Table 1: Key Radiographic Features of Dysplasia and Femoroacetabular Impingement

 

Dysplasia

Femoroacetabular Impingement
Pincer Type

Femoroacetabular Impingement
Cam Type

Anterior-Posterior Pelvis Radiographs

Centre Edge (CE) Angle 10

Cross Over and/or posterior wall sign
Ischial Sign
Coxa Profunda

Pistol Grip Deformity

Lateral Radiograph

---------------------

---------------------

Alpha Angle > 50 degrees 
Offset Ratio < 0.15

False Profile View

Anterior Centre Edge Angle (ACE) < 25

Narrowing of the posterior articular surface

 

References

  1. Hawkins R.B. Arthroscopy of the hip. Clin Orthop 1989;249(249):44-7.
  2. Glick J.M. Hip arthroscopy using the lateral approach. Instr Course Lect 1988;37:223-31:223-31.
  3. Byrd J.W. Hip arthroscopy utilizing the supine position. Arthroscopy 1994;10(3):275-80.
  4. Suzuki S., Awaya G., Okada Y., Maekawa M., Ikeda T., Tada H. Athroscopic diagnosis of ruptured acetabular labrum. Acta Orthop Scand 1986;57:513-5.
  5. Hogersson S., Brattstrom H., Mogensen B., Lidgren L. Arthroscopy of the hip in juvenile chronic arthritis. J Pediatr Orthop 1981;1(3):273-8.
  6. Dorfmann H., Boyer T. Arthroscopy of the hip: 12 years of experience. Arthroscopy 1999;15(1):67-72.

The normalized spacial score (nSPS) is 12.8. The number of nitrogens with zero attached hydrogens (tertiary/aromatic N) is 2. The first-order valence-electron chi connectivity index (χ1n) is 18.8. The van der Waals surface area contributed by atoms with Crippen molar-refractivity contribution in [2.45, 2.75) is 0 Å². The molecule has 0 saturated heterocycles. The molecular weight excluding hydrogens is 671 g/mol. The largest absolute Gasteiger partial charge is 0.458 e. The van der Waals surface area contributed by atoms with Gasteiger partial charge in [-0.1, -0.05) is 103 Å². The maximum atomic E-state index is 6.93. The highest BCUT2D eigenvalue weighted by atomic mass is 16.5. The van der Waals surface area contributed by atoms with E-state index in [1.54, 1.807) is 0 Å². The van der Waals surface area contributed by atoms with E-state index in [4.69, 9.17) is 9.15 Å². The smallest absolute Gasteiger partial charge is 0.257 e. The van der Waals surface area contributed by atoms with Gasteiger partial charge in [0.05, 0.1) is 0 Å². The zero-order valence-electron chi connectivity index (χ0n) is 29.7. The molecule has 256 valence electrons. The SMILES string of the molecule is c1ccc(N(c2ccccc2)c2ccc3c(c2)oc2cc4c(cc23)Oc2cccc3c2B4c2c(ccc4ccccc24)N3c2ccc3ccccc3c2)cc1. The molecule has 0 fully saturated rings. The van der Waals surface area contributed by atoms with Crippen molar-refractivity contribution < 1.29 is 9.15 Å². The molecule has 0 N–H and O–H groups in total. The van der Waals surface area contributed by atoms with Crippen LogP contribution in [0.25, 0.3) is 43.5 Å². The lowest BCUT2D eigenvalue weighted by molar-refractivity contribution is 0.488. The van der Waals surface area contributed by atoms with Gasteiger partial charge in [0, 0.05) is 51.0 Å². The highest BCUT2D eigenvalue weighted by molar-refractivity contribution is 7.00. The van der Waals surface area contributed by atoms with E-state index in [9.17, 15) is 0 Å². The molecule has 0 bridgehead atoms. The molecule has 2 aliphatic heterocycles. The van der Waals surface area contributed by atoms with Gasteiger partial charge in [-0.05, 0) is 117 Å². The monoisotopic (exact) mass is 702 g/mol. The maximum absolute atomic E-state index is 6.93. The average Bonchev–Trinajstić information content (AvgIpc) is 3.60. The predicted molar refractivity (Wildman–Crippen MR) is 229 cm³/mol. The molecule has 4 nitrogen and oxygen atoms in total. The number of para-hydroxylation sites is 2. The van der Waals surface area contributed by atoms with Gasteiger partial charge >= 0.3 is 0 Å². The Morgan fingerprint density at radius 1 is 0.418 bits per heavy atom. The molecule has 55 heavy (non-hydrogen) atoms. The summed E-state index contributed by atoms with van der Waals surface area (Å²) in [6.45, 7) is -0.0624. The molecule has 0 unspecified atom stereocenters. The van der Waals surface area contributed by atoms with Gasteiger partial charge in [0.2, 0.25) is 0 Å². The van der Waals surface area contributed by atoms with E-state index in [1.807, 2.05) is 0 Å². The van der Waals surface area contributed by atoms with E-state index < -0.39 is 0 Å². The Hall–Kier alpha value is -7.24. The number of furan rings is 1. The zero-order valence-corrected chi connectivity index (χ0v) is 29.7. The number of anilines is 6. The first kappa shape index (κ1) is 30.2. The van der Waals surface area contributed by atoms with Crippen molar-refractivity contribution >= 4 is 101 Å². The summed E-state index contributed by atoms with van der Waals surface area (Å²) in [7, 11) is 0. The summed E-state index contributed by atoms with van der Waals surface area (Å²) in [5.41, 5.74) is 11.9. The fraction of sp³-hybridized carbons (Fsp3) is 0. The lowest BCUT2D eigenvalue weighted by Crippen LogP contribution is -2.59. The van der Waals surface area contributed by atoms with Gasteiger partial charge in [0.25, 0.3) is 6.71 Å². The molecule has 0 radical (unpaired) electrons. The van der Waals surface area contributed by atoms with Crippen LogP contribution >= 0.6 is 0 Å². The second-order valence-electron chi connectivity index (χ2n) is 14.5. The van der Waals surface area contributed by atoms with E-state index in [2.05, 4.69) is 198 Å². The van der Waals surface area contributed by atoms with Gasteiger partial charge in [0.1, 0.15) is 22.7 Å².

7. Sekiya J.K., Wojtys E.M, Loder R.T., Hensinger R.N. Hip arthroscopy using a limited anterior exposure: an alternative approach for arthroscopic access. Arthroscopy 2000;16(1):16-20.
  8. Laude F., Sariali E., Nogier A. Femoroacetabular impingement treatment using arthroscopy and anterior approach. Clin Orthop Rel Res 2009;467(3):747-52.
  9. Keene G.S., Villar R.N. Arthroscopic anatomy of the hip: an in vivo study. Arthroscopy 10, 392-399. 1994. Ref Type: Journal (Full)
  10. Lage L.A., Patel J.V., Villar R.N. The acetabular labral tear: an arthroscopic classification. Arthroscopy 1996;12(3):269-72.
  11. McCarthy J.C. The role of hip arthroscopy in the diagnosis and treatment of hip disease. Can J Surg 1995;38(Suppl. 1):S13-S17.
  12. McCarthy J.C., Noble P.C., Schuck M.R., Wright J., Lee J. The Watershed Labral Lesion. J Arthroplasty 2001;16(8 (Suppl. 1)):81-7.
  13. Santori N., Villar R.N. Arthroscopic findings in the initial stages of Hip osteoarthritis. Orthopedics 1999;22(4):405-9.
  14. Ikeda T., Awaya G., Suzuki S., Okada Y., Tada H. Torn acetabular labrum in young patients. J Bone Joint Surg 1988;70B(1):13-6.
  15. Czerny C., Hofmann S., Neuhold A., Tschauner C., Engel A., Recht M.P., et al. Lesions of the acetabular labrum: accuracy of MR imaging and MR arthrography in detection and staging. Radiology 1996;200(1):225-30.
  16. Leunig M., Werlen S. Ungersbock A., Ito K., Ganz R. Evaluation of the acetabular labrum by MR Arthrography. J Bone Joint Surg 1997;79B(2):230-4.